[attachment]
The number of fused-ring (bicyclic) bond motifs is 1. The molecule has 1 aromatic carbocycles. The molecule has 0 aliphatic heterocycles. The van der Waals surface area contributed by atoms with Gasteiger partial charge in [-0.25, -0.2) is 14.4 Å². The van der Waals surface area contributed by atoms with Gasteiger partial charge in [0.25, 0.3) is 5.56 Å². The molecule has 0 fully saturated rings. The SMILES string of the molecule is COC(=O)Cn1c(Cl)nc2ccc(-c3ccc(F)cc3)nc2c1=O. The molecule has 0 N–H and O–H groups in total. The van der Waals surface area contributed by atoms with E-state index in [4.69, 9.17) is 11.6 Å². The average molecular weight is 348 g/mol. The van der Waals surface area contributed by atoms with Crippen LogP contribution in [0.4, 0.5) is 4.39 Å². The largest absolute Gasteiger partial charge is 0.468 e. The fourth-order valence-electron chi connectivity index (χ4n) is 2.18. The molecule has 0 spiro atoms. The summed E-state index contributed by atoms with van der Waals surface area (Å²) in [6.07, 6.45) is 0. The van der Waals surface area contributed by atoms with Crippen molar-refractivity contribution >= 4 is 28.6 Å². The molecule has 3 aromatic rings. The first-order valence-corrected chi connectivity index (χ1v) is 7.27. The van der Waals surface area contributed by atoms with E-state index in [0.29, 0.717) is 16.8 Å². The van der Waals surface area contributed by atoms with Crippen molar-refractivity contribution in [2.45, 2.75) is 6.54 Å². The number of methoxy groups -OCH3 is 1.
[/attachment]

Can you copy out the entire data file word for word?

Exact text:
The number of fused-ring (bicyclic) bond motifs is 1. The molecule has 1 aromatic carbocycles. The molecule has 0 aliphatic heterocycles. The van der Waals surface area contributed by atoms with Gasteiger partial charge in [-0.25, -0.2) is 14.4 Å². The van der Waals surface area contributed by atoms with Gasteiger partial charge in [0.25, 0.3) is 5.56 Å². The molecule has 0 fully saturated rings. The SMILES string of the molecule is COC(=O)Cn1c(Cl)nc2ccc(-c3ccc(F)cc3)nc2c1=O. The molecule has 0 N–H and O–H groups in total. The van der Waals surface area contributed by atoms with E-state index in [4.69, 9.17) is 11.6 Å². The average molecular weight is 348 g/mol. The van der Waals surface area contributed by atoms with Crippen LogP contribution in [0.4, 0.5) is 4.39 Å². The largest absolute Gasteiger partial charge is 0.468 e. The fourth-order valence-electron chi connectivity index (χ4n) is 2.18. The molecule has 0 spiro atoms. The summed E-state index contributed by atoms with van der Waals surface area (Å²) in [6.07, 6.45) is 0. The van der Waals surface area contributed by atoms with Crippen molar-refractivity contribution >= 4 is 28.6 Å². The molecule has 3 aromatic rings. The first-order valence-corrected chi connectivity index (χ1v) is 7.27. The van der Waals surface area contributed by atoms with E-state index in [0.29, 0.717) is 16.8 Å². The van der Waals surface area contributed by atoms with Crippen molar-refractivity contribution in [2.45, 2.75) is 6.54 Å². The number of methoxy groups -OCH3 is 1.